SK: I met Father Michael at The Riverside Church in the late 90s. I saw how his organization was working in a very effective way with people’s traumas, and with reconciliation. It’s a community-based process that used ordinary lay people, not professionals like me. They’ve taught ordinary people to become healers. And I liked that.
CS: Who participates in a Healing of Memories workshop?
SK: In South Africa people still, today, 15 years later, need to process what happened to them under apartheid. The country is devastated by HIV/AIDS, and we work with people who are infected and their caregivers. As our reputation has grown, we’ve been invited to many other countries that have seen conflict and oppression. At this point, we’ve worked in Malawi, Zambia, Zimbabwe, Uganda, Rwanda, Northern Ireland, Germany, Sri Lanka and Australia. And we’ve just been incorporated as a nonprofit organization in the United States where we’re beginning to train people to use the Healing of Memories methodology.
CS: What goes on during a Healing of Memories workshop?
SK: Usually workshops consist of 15-25 participants. We take them to a safe place for the weekend. We provide a comfortable bed and good meals, which is a major deal for people living in a poor country; for those couple of days, they’re relieved of their life struggles. Then we create a safe and nurturing atmosphere that’s spiritual, but not narrowly religious.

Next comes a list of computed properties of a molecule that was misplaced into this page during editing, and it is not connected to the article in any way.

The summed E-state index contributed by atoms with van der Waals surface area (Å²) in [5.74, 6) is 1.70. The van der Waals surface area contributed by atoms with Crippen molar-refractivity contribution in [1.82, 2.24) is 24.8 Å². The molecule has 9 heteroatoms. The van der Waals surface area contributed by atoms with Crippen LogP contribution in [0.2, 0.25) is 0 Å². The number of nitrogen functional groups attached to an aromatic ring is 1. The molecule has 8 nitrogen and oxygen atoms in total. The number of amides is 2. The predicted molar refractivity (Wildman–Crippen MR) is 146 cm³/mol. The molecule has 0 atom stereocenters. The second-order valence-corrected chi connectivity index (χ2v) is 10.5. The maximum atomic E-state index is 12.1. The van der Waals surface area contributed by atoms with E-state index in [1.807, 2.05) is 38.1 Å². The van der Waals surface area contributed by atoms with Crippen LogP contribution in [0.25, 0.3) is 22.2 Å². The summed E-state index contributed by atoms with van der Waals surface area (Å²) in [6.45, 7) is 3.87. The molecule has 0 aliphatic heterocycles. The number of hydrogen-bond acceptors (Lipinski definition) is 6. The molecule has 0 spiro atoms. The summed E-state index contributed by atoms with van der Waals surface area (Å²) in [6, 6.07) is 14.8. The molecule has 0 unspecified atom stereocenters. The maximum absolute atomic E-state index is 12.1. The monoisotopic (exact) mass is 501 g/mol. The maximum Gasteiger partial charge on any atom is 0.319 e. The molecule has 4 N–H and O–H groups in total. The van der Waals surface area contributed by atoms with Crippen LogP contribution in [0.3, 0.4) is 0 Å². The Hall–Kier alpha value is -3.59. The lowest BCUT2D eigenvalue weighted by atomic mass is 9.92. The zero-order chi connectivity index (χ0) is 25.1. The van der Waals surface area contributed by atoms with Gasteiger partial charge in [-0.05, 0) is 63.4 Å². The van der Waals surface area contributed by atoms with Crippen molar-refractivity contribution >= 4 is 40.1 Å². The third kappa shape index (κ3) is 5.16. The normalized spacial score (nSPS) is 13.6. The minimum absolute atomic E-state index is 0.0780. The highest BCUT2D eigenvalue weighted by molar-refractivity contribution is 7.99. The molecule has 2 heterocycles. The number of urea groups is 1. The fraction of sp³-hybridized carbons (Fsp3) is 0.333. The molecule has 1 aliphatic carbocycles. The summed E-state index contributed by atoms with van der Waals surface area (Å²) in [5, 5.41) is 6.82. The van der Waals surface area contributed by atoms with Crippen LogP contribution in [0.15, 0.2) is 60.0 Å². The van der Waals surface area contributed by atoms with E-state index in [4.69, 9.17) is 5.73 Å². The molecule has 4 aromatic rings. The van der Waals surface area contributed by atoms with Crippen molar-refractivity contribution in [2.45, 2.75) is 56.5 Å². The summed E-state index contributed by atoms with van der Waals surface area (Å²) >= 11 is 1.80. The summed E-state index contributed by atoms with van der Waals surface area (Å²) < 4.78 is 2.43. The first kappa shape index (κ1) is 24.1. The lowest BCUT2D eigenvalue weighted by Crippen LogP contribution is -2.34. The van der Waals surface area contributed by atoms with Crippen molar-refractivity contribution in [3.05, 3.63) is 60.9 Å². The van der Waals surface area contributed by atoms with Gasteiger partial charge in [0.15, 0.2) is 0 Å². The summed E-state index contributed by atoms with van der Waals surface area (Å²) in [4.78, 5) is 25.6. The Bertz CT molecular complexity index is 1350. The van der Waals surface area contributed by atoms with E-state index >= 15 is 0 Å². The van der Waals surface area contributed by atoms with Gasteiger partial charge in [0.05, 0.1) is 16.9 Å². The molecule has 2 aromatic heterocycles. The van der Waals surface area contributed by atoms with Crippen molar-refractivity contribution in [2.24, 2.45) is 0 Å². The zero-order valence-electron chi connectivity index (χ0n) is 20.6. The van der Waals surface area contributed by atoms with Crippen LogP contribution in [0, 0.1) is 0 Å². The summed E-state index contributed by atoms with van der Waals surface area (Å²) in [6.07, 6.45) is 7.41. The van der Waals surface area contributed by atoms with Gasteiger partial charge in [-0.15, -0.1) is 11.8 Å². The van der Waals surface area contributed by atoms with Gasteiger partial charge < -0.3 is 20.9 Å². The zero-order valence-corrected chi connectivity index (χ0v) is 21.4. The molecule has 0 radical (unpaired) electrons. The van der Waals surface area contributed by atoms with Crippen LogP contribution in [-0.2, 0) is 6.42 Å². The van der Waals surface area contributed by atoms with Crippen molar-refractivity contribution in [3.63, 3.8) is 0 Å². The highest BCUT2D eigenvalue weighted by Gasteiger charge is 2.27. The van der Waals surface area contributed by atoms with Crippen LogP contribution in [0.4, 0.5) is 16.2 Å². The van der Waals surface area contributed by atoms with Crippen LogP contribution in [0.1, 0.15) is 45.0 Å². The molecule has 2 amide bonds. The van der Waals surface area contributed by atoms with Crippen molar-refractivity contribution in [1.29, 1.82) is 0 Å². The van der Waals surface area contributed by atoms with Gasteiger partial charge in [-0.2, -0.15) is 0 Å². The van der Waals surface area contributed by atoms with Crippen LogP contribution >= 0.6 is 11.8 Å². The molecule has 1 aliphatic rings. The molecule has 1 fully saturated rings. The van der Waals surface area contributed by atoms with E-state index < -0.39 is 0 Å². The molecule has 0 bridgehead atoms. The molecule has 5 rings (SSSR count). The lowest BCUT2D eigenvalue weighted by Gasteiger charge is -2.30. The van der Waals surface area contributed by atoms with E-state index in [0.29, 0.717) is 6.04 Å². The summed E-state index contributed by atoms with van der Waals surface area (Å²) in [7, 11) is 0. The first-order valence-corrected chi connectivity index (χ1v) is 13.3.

At a certain point, they’re invited to tell their stories to each other, whatever is important to them, in small groups with trained lay facilitators. For many people, this may be the first chance to unburden themselves. That’s where the healing comes from—by letting go of the past. On the final day, we ask people to devise a ritual of hope that looks forward. People sing songs, dance, pray, read poems. It’s often a very moving and beautiful experience. Some people may not feel very hopeful, and they are encouraged to contribute honestly about where they are with themselves. But for most, a group spirit is generated that is helpful, and carries people along. So the workshop is a sort of journey from the pain of the past, through telling the story in the present, and then moving into hope for the future.
CS: What’s a common workshop experience?
SK: Many of the folks were physically or sexually abused as children, abandoned by parents and brought up by grandparents. They often have anger and resentment that they’ve never voiced because in African cultures, especially, people are taught to respect their elders. In some cases during the workshop, they come to look at how they’re perpetuating the abuse with their own children.